If a book is as strong as its strongest character, Kathryn Harrison’s On Sunset has the advantage of many to choose from: the grandmother— a British Jewish heiress of Baghdadi extraction, the kind and adventuresome grandfather who helped tame the wilds of the Alaskan wilderness before it became a state, the colorful Sassoon family who were known as the “Rockefellers of the East”, getting rich selling opium to the Chinese and selling futures in rubber plantations across Asia, eventually having fifty British, Chinese, and European servants to wait on a family of four.
But stronger even than these are the hidden characters in On Sunset, which is possessed with faraway demons who are described in spare, poetic language that raises more questions than it answers. Who is this narrator, outside of the context of her family? Who is this mother that drifts in and out, loutish, promiscuous, and profligate? Who is this father, the subject of a previous controversial memoir, who barely appears?
Money is really the central character of the book. Money controls the climax: the meeting of the grandmother and the grandfather— she a consumer of high-end goods, he a Cockney-accented trader who worked his way up to represent those goods for sale in New York. The money guides the denouement, the process by which the family loses their precious family artifacts, loses the scandalous polyamorous lesbian great-aunt, loses finally the precious home “on Sunset” that stands for all of the wealth of the Sassoon family, its great line ending in this mother, this daughter, this book.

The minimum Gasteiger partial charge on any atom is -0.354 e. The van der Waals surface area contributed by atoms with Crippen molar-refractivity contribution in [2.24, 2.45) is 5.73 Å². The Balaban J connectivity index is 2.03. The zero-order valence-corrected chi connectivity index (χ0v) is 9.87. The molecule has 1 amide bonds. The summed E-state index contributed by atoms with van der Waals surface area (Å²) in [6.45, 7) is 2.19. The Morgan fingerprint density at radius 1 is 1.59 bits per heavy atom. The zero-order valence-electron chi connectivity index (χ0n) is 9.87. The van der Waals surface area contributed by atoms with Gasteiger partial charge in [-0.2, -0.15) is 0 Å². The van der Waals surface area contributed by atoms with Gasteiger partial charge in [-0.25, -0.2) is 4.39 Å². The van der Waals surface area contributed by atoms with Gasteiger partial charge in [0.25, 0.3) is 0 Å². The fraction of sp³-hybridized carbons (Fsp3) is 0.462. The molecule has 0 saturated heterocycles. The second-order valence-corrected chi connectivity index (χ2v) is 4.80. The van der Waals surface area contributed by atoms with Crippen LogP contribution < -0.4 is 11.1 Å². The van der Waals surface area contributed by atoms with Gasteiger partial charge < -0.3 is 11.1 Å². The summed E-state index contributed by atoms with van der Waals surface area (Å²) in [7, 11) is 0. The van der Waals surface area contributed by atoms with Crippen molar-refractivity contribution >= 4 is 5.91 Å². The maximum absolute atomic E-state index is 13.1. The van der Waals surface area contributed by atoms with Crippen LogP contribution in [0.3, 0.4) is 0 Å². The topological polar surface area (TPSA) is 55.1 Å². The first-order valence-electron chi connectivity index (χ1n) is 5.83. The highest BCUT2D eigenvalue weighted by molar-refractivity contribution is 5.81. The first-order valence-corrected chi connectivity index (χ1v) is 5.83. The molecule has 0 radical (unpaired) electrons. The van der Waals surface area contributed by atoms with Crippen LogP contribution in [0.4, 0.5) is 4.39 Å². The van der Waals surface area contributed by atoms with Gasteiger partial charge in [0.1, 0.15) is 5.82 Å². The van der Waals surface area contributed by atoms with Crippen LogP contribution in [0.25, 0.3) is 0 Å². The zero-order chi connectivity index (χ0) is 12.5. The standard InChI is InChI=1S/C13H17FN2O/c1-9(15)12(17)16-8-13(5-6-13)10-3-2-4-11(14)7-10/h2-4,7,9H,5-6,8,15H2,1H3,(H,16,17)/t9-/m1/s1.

Suffice to say: this book is haunted. More than most memoirs, this book is surrounded by generations of ghosts, so much that we don’t know Harrison’s father’s name, and we don’t know her mother’s job. We know the dates of birth and lineages of all of the relatives who put us here, on this brink of the precipice, in the events that lead to the tragedy of the hurtful mother, the lost home. The young Harrison lives in a house which is furnished in reverse: the paintings are removed slowly from the walls in descending order of value, as are the ivories, figurines, furniture. The house is dissolving as she grows, becoming the food which becomes the girl.
Behind all of the money is SSB, Solomon Sassoon Benjamin. Behind Benjamin is the great crime by which he made his great fortune: by getting the Chinese addicted to opium, sometimes through violence – his henchmen forcing them to smoke at knifepoint – descending finally into this family who live in a Robert Byrd-designed house in what is now mid-Wilshire in Los Angeles, frozen in time Grey Gardens-style, with her grandmother and mother brawling (sometimes literally) over the shoe budget.